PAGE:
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A median voter theorem for postelection politics


We analyze a model of "postelection politics", in which (unlike in the more common Downsian models of "preelection politics") politicians cannot make binding commitments prior to elections. The game begins with an incumbent politician in office, and voters adopt reelection strategies that are contingent on the policies implemented by the incumbent. We generalize previous models of this type by introducing heterogeneity in voters' ideological preferences, and analyze how voters' reelection strategies constrain the policies chosen by a rent-maximizing incumbent. We first show that virtually any policy (and any feasible level of rent for the incumbent) can be sustained in a Nash equilibrium. Then, we derive a "median voter theorem": the ideal point of the median voter, and the minimum feasible level of rent, are the unique outcomes in any strong Nash equilibrium. We then introduce alternative refinements that are less restrictive. In particular, Ideologically Loyal Coalition-proof equilibrium also leads uniquely to the median outcome

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Paper provided by ERMES, University Paris 2 in its series Working Papers ERMES with number 0401.

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Date of creation: 2004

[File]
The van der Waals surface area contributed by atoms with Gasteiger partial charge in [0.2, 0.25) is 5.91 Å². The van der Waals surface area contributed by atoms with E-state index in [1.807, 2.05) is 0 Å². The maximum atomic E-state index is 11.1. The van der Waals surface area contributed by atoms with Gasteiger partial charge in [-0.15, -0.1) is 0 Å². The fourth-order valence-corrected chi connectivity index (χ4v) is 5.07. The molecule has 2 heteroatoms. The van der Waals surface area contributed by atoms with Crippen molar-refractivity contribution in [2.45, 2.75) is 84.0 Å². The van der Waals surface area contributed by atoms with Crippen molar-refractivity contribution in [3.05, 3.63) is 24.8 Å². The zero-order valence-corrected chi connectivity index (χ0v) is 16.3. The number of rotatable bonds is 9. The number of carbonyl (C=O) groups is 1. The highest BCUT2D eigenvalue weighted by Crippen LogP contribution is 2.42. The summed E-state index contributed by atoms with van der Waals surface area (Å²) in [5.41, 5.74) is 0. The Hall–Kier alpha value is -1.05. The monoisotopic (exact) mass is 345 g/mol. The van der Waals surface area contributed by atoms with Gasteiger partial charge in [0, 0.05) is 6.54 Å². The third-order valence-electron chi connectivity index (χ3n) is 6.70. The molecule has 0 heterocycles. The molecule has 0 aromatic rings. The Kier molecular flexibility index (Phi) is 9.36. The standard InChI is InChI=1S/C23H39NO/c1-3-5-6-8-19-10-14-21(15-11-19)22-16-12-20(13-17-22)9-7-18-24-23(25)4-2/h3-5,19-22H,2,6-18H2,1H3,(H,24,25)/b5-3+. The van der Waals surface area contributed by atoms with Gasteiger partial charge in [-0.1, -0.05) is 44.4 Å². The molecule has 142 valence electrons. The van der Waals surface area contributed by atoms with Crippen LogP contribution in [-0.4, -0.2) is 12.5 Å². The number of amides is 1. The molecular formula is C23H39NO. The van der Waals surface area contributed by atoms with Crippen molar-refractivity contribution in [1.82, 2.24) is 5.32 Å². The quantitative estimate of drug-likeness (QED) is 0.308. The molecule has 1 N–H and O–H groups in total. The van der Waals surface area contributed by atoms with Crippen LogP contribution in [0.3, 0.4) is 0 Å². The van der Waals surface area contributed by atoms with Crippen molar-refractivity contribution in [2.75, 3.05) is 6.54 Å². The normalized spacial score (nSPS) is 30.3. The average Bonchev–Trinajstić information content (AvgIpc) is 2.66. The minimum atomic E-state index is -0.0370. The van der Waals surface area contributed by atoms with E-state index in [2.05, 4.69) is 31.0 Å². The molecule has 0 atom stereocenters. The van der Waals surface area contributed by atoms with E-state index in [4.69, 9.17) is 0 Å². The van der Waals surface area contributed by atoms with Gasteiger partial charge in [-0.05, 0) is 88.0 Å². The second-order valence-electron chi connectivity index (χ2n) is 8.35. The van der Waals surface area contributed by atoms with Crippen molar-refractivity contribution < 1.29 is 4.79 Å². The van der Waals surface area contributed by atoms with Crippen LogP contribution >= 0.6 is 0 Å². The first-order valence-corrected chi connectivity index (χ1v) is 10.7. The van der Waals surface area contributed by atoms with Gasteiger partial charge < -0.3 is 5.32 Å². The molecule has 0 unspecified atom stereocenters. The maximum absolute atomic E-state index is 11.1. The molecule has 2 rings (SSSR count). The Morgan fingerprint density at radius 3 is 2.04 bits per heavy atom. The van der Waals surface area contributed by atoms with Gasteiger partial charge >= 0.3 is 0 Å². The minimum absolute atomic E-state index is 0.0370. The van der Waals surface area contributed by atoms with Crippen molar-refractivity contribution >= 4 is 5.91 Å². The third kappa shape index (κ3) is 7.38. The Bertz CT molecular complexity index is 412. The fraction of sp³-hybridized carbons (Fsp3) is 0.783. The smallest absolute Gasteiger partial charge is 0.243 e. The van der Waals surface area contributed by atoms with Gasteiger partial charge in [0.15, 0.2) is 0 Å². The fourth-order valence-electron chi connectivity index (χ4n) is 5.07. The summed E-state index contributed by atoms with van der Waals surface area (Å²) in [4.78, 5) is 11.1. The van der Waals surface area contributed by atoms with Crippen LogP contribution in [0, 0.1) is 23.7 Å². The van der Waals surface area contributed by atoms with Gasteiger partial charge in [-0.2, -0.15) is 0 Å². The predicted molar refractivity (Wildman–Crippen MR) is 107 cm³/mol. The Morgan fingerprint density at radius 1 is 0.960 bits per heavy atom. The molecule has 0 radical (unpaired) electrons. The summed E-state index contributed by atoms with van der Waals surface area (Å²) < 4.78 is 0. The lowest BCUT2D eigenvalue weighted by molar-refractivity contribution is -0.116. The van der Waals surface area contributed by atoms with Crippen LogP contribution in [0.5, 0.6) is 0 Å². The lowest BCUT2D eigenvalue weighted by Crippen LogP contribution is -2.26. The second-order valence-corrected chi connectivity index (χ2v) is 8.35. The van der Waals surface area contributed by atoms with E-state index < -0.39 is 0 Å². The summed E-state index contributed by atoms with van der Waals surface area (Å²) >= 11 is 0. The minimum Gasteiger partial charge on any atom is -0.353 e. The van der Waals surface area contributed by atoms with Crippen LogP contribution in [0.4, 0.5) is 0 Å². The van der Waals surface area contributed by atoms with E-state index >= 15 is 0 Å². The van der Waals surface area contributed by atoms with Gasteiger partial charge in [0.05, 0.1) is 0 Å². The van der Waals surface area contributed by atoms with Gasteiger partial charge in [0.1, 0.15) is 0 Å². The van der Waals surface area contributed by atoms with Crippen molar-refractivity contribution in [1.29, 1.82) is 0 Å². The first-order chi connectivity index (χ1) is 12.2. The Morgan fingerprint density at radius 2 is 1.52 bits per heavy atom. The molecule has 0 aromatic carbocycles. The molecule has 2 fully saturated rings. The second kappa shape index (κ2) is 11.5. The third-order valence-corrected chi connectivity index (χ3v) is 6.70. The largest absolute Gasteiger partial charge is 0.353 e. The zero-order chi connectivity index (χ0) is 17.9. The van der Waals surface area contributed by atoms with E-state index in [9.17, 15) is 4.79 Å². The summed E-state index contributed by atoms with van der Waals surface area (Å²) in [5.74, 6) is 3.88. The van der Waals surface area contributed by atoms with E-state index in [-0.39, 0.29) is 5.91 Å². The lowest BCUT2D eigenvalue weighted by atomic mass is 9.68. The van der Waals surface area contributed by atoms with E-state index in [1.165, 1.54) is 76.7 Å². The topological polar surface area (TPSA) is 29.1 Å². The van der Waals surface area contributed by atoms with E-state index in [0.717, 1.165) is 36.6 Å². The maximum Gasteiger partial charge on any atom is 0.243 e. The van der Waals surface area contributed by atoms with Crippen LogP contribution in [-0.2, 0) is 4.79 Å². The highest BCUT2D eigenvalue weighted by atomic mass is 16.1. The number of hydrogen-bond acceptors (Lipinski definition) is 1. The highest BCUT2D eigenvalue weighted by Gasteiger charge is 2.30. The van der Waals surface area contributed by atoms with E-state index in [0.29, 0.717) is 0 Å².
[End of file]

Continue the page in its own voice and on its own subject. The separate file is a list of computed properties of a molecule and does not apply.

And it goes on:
Date of revision:
Handle: RePEc:erm:papers:0401
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  1. Wittman, Donald, 1977. "Candidates with policy preferences: A dynamic model," Journal of Economic Theory, Elsevier, vol. 14(1), pages 180-189, February.
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  13. Kenneth Rogoff, 1987. "Equilibrium Political Budget Cycles," NBER Working Papers 2428, National Bureau of Economic Research, Inc.
  14. Dharmapala, Dhammika, 1999. "Comparing tax expenditures and direct subsidies: the role of legislative committee structure," Journal of Public Economics, Elsevier, vol. 72(3), pages 421-454, June.
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  17. Dixit, Avinash & Grossman, Gene M. & Helpman, Elhanan, 1997. "Common Agency and Coordination: General Theory and Application to Government Policy Making," Scholarly Articles 3450061, Harvard University Department of Economics.
  18. Georges Casamatta, 2003. "The Political Power of the Retirees in a Two-Dimensional Voting Model," Journal of Public Economic Theory, Association for Public Economic Theory, vol. 5(4), pages 571-591, October.
  19. Kenneth Rogoff & Anne Sibert, 1986. "Elections and Macroeconomic Policy Cycles," NBER Working Papers 1838, National Bureau of Economic Research, Inc.
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